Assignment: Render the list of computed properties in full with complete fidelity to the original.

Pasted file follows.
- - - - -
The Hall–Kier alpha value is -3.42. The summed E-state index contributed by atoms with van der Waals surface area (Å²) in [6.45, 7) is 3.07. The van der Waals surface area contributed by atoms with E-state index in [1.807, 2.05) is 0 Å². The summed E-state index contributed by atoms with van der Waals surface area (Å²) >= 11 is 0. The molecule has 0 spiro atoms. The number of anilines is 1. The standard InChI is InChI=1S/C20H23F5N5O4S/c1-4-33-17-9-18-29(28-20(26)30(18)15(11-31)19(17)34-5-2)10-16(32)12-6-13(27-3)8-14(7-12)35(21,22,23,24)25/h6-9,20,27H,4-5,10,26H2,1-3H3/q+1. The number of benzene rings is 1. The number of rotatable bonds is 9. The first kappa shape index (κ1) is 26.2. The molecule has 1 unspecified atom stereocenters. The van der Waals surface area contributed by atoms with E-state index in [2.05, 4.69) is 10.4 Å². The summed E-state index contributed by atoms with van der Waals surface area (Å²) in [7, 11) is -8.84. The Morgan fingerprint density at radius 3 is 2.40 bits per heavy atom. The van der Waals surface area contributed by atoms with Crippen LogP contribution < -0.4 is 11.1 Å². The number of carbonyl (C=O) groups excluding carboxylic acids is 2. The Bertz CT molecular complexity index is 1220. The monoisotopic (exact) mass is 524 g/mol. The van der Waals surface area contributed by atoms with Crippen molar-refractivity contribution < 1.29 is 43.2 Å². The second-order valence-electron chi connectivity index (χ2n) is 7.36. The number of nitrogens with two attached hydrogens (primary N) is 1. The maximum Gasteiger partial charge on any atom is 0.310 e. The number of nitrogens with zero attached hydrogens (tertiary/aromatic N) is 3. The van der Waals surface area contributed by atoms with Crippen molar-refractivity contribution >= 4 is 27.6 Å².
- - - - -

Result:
The Hall–Kier alpha value is -3.42. The summed E-state index contributed by atoms with van der Waals surface area (Å²) in [6.45, 7) is 3.07. The van der Waals surface area contributed by atoms with E-state index in [1.807, 2.05) is 0 Å². The summed E-state index contributed by atoms with van der Waals surface area (Å²) >= 11 is 0. The molecule has 0 spiro atoms. The number of anilines is 1. The standard InChI is InChI=1S/C20H23F5N5O4S/c1-4-33-17-9-18-29(28-20(26)30(18)15(11-31)19(17)34-5-2)10-16(32)12-6-13(27-3)8-14(7-12)35(21,22,23,24)25/h6-9,20,27H,4-5,10,26H2,1-3H3/q+1. The number of benzene rings is 1. The number of rotatable bonds is 9. The first kappa shape index (κ1) is 26.2. The molecule has 1 unspecified atom stereocenters. The van der Waals surface area contributed by atoms with E-state index in [2.05, 4.69) is 10.4 Å². The summed E-state index contributed by atoms with van der Waals surface area (Å²) in [7, 11) is -8.84. The Morgan fingerprint density at radius 3 is 2.40 bits per heavy atom. The van der Waals surface area contributed by atoms with Crippen LogP contribution < -0.4 is 11.1 Å². The number of carbonyl (C=O) groups excluding carboxylic acids is 2. The Bertz CT molecular complexity index is 1220. The monoisotopic (exact) mass is 524 g/mol. The van der Waals surface area contributed by atoms with Crippen molar-refractivity contribution < 1.29 is 43.2 Å². The second-order valence-electron chi connectivity index (χ2n) is 7.36. The number of nitrogens with two attached hydrogens (primary N) is 1. The maximum Gasteiger partial charge on any atom is 0.310 e. The number of nitrogens with zero attached hydrogens (tertiary/aromatic N) is 3. The van der Waals surface area contributed by atoms with Crippen molar-refractivity contribution >= 4 is 27.6 Å².